These phrases describe an observer’s impression or interpretation of a behavior. Now let’s have a look at some other list of actions as observer might witness that would lead to those impressions and interpretations:

  • He spoke at the same time another person was speaking (Rude)
  • She yawned, rolled her eyes and looked out the window (Bored)
  • He smiled and nodded his head (Pleased)

The list of phrases as given above actual describe a person’s action. The focus is on the actual behavior not on a judgement as to what the behavior might mean. By focusing on the action, not the impression, Scrum Master can communicate clear facts that person can understand and act upon.

So when giving feedback using SBI, it is not only important to capture what is said or done but how it is said and done. You can capture the how by paying attention to three things: Body Language, tone of voice and speaking manner and word choice.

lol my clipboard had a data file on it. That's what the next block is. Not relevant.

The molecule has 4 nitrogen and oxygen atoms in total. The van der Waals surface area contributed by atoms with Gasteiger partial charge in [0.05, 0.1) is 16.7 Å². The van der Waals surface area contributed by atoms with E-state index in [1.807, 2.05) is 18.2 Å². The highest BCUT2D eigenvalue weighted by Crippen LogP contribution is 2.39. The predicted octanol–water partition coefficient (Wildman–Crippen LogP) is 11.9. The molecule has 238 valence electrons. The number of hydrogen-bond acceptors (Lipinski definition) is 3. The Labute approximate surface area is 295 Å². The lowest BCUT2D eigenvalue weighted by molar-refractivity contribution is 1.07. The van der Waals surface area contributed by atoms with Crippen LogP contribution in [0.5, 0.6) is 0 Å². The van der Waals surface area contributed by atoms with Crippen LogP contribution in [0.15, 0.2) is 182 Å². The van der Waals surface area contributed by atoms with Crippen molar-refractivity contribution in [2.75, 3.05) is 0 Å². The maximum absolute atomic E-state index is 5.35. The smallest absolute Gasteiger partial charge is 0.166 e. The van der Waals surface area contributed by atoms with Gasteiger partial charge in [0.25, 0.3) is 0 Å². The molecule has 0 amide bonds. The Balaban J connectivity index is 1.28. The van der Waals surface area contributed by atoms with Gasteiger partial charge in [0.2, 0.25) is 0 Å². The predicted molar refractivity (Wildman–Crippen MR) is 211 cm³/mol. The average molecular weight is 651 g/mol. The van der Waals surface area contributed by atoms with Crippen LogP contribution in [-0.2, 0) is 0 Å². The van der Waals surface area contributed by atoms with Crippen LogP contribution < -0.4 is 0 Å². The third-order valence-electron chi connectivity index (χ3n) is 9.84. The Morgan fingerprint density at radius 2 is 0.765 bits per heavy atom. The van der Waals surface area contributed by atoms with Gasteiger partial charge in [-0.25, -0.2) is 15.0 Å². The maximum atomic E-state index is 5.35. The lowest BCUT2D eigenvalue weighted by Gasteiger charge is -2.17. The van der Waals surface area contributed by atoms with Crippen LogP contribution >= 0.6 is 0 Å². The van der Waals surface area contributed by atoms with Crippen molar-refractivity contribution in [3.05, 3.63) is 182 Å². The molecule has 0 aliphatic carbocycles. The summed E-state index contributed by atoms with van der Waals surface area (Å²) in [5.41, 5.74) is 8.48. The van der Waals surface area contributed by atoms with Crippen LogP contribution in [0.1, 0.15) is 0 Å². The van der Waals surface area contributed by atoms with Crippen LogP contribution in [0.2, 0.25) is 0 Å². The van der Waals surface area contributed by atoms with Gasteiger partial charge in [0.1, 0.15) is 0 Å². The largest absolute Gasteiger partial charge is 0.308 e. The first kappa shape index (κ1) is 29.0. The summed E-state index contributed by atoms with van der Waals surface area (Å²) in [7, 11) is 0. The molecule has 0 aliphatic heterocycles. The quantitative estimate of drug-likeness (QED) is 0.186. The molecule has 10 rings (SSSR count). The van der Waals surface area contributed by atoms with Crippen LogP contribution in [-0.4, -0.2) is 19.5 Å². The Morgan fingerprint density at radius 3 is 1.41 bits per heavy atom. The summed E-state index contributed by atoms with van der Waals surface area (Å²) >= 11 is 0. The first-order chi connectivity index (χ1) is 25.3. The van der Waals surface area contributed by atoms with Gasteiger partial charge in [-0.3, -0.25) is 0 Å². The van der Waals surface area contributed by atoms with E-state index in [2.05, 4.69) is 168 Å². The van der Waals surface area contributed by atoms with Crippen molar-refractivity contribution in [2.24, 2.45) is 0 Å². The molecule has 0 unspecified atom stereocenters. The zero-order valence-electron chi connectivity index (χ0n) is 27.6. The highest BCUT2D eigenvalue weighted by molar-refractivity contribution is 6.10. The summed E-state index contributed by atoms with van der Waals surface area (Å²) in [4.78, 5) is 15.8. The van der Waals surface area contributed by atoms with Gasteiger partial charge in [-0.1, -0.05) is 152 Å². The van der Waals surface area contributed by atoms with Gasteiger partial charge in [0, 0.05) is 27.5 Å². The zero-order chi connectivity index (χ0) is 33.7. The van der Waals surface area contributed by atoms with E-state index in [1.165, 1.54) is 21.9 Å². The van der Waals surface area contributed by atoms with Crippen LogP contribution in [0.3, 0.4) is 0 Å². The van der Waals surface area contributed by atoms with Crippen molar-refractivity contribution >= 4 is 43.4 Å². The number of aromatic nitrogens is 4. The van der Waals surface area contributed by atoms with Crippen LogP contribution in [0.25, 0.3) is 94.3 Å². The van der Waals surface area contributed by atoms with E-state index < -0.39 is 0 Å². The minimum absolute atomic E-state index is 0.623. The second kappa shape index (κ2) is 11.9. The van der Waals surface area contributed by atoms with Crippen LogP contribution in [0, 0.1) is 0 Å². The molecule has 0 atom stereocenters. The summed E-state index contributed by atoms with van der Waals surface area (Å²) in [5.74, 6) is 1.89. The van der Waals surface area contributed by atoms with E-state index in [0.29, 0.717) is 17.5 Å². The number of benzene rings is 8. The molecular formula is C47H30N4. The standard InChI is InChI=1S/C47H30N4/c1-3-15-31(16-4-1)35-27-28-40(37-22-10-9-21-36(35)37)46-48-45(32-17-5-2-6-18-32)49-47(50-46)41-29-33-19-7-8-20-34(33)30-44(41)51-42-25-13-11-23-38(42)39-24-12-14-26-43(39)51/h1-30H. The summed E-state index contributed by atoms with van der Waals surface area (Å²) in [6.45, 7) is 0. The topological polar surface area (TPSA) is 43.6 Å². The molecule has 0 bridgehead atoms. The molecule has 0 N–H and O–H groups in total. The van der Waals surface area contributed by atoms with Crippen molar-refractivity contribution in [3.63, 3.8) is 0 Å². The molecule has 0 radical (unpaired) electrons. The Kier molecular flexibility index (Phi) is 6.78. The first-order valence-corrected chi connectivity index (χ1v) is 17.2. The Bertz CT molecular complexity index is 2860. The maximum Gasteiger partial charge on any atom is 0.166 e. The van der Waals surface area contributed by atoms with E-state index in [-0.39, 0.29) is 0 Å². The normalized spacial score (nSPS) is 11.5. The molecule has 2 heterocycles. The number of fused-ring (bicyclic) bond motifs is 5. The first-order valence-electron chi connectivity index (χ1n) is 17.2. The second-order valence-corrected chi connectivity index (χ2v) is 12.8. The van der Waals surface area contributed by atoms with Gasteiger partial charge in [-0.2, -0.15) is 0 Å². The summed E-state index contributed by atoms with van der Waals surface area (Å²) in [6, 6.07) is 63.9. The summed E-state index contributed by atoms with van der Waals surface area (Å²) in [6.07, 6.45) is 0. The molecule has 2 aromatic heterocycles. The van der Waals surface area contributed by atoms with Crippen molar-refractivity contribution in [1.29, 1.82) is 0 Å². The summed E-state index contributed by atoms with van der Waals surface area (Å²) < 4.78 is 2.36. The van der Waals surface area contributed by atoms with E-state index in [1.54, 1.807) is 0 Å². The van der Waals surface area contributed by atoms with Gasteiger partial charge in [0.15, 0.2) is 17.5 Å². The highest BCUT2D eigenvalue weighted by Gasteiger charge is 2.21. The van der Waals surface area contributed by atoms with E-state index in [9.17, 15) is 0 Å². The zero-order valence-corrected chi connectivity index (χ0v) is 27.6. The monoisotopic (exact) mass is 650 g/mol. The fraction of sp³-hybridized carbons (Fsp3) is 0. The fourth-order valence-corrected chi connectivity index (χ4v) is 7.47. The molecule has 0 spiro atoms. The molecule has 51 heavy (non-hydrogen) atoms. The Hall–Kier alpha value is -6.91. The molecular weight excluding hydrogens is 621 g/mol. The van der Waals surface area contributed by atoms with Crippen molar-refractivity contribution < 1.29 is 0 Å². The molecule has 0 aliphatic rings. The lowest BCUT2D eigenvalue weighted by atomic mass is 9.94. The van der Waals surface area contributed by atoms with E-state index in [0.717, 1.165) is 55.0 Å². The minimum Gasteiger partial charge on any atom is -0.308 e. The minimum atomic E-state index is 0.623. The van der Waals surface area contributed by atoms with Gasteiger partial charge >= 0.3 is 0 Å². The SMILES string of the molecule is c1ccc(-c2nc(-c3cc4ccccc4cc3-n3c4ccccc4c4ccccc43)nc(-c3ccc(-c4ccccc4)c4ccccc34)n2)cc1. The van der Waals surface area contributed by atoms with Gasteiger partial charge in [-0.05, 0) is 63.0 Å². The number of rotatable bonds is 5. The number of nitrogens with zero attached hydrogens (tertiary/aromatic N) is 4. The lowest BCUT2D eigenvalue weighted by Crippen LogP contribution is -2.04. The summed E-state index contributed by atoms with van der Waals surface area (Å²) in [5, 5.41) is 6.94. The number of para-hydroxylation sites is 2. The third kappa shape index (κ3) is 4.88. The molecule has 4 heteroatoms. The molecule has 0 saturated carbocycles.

Body language is non-verbal communication can include facial expression, eye movement, body posture and hand gestures.

The final step in giving feedback is to relay the impact that the other person’s behavior had on the team, project or anything else.

By communicating the impact a behavior has had on the you (personally) or on the team or the project, you are sharing a point of view from your perspective. This would help build trust, which in turn can lead to even more effective communication.

To develop your effectiveness in carrying out the impact stage of giving feedback, practice putting your feedback in form of “When you did (behavior), I felt (Impact)” or “When you said (behavior), I was (impacted)”.

Putting it all together

Review the situation, behavior and impact steps that build effective feedback and practice those steps at every opportunity. Take time to reflect on your feedback efforts. Ask yourself “Why did I pay attention to this particular behavior?”, What does this say about me?

Reflection also gives you time to understand the true impact the behavior had on you.

You will in turn will benefit from developing a useful skill that not only helps to raise productivity of all people around you, but also bolsters your personal Leadership skills.